Saturday, January 06, 2007

How to survive the Testing Tsunami? A Tester’s View !

As a Software Test Engineer, when I’m hired to test an application under development, I am aware of the looming testing tsunami. Unfortunately, many organizations are not aware of this phenomenon, so they don’t plan for it, which puts their projects at risk.

What is the testing tsunami? A tsunami is a tidal wave. The testing tsunami is the tidal wave of testing work that occurs at the end of development. Consider the workload curves in software development. The developers’ workload starts high and progressively decreases until all work is completed. I will ignore feature creep here, because this does not change the fundamental curve. Ditto for those who might say, “Doesn’t it spike here and there?” Fluctuations are not important – just the overall trend.

This is just the opposite of the testers’ workload. As more code is completed, the testers’ workload increases. New features must be tested. Old features must be retested. A full regression test should be performed before each release into production. Integration testing is required if this interfaces with other systems. Specialized testing such as load, stress, performance and security usually begins towards the end of development. Making matters worse, the largest amount of testing happens as the delivery deadline and/or budget is coming to an end. Armed with this knowledge, what should an organization do to mitigate the effects of the testing tsunami?

The way to lessen the effects of the testing tsunami is to move testing activities up as soon as possible. This means hiring testers early on in the project. While this advice is by no means new, few companies follow this practice (I may have a skewed view of this, since I am under an impression that testers tend to be hired late in the project’s lifecycle or on projects already in trouble). Make sure testers are budgeted for starting from day one of the project.

What would testers do this early in development, when the requirements haven’t even been gathered? Set up the testing infrastructure. Software development is a chaotic process. Testing requires a controlled environment, which translates into a large investment in testing infrastructure. The infrastructure needs will vary depending on the company’s testing maturity. Are defect tracking processes, dedicated test servers, testers’ workstations, test tool licenses, test databases and development processes already in-place? Project archeology (digging and understanding artifacts) may be needed if this is another attempt at a failed project or a new version of an old system.

Testers should be involved in requirements gathering meetings, but as an observer. During this time, they would be getting familiar with the application and end-users and beginning to think of some test case ideas. Requirements and specifications are usually the source material for test cases, but the information density in these documents is usually sparse and needs to be boiled down into test cases. These documents usually focus on positive scenarios. For each positive scenario, usually many negative scenarios exist that must be developed and tested.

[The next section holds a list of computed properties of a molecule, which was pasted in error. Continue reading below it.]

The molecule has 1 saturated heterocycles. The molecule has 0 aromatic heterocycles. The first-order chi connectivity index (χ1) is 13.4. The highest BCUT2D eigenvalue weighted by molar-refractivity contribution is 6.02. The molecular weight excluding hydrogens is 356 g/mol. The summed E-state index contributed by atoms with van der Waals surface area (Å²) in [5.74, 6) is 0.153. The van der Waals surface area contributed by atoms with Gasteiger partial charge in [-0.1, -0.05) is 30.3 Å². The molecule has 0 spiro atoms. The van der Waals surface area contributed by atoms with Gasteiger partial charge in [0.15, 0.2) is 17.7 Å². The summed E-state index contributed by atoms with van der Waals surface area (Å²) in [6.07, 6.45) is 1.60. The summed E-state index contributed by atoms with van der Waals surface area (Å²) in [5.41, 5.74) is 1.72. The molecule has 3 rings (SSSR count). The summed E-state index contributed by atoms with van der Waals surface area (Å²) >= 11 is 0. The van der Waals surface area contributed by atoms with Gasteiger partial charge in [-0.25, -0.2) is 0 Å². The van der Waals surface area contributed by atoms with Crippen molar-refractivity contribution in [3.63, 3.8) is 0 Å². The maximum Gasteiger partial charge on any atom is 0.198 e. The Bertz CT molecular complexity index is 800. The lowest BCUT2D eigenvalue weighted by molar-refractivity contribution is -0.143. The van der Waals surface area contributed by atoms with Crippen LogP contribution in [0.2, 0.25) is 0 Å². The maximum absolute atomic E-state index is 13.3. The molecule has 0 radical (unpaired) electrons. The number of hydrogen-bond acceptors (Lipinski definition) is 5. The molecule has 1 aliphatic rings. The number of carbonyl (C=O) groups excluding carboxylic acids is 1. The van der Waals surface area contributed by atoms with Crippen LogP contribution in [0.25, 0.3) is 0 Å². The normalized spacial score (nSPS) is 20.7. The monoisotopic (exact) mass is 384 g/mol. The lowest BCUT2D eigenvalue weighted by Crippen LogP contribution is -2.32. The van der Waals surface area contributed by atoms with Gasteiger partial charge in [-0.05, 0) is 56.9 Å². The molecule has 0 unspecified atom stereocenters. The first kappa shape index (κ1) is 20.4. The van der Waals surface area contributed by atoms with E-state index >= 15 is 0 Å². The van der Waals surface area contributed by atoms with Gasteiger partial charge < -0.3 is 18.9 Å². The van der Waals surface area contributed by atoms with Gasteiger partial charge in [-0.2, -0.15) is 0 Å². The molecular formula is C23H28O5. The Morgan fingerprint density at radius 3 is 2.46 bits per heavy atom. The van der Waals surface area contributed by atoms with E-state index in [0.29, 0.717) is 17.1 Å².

A Proof of Concept (PoC) is another best practice for reducing the testing tsunami, especially if specs are weak or non-existent. The sooner the testers get their hands on the application under test (AUT), the better. If test automation tools are being used, the PoC becomes key, as these tools should be evaluated against it. If the tool has already been purchased, you will get a good idea of how well it understands the AUT. What will you do if your test automation tool doesn’t work with your application? Select a different tool, change your application to increase its testability or abandon test automation?

Daily builds are another best practice, especially automated daily builds. Developers check in their code whenever they finish it and each night a build is made. This has many advantages. First, developers get used to performing builds (or having builds performed). Builds are no longer a big deal, fraught with errors. Secondly, this allows testers to log bugs against these features earlier, rather than later. Why wait for five features to be completed before building and releasing into test; why create a mini-tsunami? Get it into test ASAP. Finally, it gives faster feedback to the developers, which also gives an accurate status of the project to management. It’s frightening to hear about testing organizations that will not accept code to test until the application is complete or that stop testing as soon as they find a bug. Both of these are real examples I’ve encountered.

Instead of viewing testing as a quality function, view it as a project management function. Testing is a tool that provides a true, up-to-date status of the project. When wondering, “When should we start testing?” just ask yourself “When would I like to find out something is wrong or incomplete?”

By being aware of the massive workload that awaits testers at the end of the project, do everything possible to move up testing activities as early as possible. This will lessen, although not eliminate, the testing tsunami.

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